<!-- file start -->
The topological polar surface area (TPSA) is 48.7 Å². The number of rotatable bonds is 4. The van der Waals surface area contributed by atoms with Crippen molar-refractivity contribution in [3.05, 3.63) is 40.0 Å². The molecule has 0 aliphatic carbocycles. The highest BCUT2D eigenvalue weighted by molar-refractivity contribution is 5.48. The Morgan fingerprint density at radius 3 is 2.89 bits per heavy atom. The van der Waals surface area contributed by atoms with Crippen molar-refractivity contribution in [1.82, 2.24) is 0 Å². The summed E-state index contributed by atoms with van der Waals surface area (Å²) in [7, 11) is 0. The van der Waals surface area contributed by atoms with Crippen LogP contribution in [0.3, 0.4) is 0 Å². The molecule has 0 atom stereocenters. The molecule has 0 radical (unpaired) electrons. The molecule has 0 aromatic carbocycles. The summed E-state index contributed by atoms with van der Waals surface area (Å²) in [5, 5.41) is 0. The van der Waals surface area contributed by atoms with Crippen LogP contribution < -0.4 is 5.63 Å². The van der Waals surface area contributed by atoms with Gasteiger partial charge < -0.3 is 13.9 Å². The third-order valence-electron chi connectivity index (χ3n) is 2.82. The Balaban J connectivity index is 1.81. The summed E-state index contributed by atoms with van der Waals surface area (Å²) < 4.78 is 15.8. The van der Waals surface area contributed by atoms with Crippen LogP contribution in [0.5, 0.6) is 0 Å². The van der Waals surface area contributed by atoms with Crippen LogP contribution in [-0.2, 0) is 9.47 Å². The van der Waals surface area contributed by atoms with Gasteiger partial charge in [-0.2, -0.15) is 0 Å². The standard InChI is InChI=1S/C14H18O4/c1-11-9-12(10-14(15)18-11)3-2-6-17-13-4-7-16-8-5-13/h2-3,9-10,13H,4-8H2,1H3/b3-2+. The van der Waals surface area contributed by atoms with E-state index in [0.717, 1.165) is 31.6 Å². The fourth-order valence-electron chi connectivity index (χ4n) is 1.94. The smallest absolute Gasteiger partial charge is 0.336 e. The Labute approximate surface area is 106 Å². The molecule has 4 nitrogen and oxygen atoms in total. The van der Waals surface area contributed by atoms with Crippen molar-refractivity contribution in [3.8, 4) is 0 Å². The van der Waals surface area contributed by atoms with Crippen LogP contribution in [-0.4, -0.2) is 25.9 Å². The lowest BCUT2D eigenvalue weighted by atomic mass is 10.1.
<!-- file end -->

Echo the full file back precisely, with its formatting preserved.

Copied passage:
The topological polar surface area (TPSA) is 48.7 Å². The number of rotatable bonds is 4. The van der Waals surface area contributed by atoms with Crippen molar-refractivity contribution in [3.05, 3.63) is 40.0 Å². The molecule has 0 aliphatic carbocycles. The highest BCUT2D eigenvalue weighted by molar-refractivity contribution is 5.48. The Morgan fingerprint density at radius 3 is 2.89 bits per heavy atom. The van der Waals surface area contributed by atoms with Crippen molar-refractivity contribution in [1.82, 2.24) is 0 Å². The summed E-state index contributed by atoms with van der Waals surface area (Å²) in [7, 11) is 0. The van der Waals surface area contributed by atoms with Crippen LogP contribution in [0.3, 0.4) is 0 Å². The molecule has 0 atom stereocenters. The molecule has 0 radical (unpaired) electrons. The molecule has 0 aromatic carbocycles. The summed E-state index contributed by atoms with van der Waals surface area (Å²) in [5, 5.41) is 0. The van der Waals surface area contributed by atoms with Crippen LogP contribution < -0.4 is 5.63 Å². The van der Waals surface area contributed by atoms with Gasteiger partial charge < -0.3 is 13.9 Å². The third-order valence-electron chi connectivity index (χ3n) is 2.82. The Balaban J connectivity index is 1.81. The summed E-state index contributed by atoms with van der Waals surface area (Å²) < 4.78 is 15.8. The van der Waals surface area contributed by atoms with Crippen LogP contribution in [0.5, 0.6) is 0 Å². The van der Waals surface area contributed by atoms with Crippen LogP contribution in [-0.2, 0) is 9.47 Å². The van der Waals surface area contributed by atoms with Gasteiger partial charge in [-0.2, -0.15) is 0 Å². The standard InChI is InChI=1S/C14H18O4/c1-11-9-12(10-14(15)18-11)3-2-6-17-13-4-7-16-8-5-13/h2-3,9-10,13H,4-8H2,1H3/b3-2+. The van der Waals surface area contributed by atoms with E-state index in [0.717, 1.165) is 31.6 Å². The fourth-order valence-electron chi connectivity index (χ4n) is 1.94. The smallest absolute Gasteiger partial charge is 0.336 e. The Labute approximate surface area is 106 Å². The molecule has 4 nitrogen and oxygen atoms in total. The van der Waals surface area contributed by atoms with Crippen molar-refractivity contribution in [3.8, 4) is 0 Å². The van der Waals surface area contributed by atoms with Crippen LogP contribution in [-0.4, -0.2) is 25.9 Å². The lowest BCUT2D eigenvalue weighted by atomic mass is 10.1.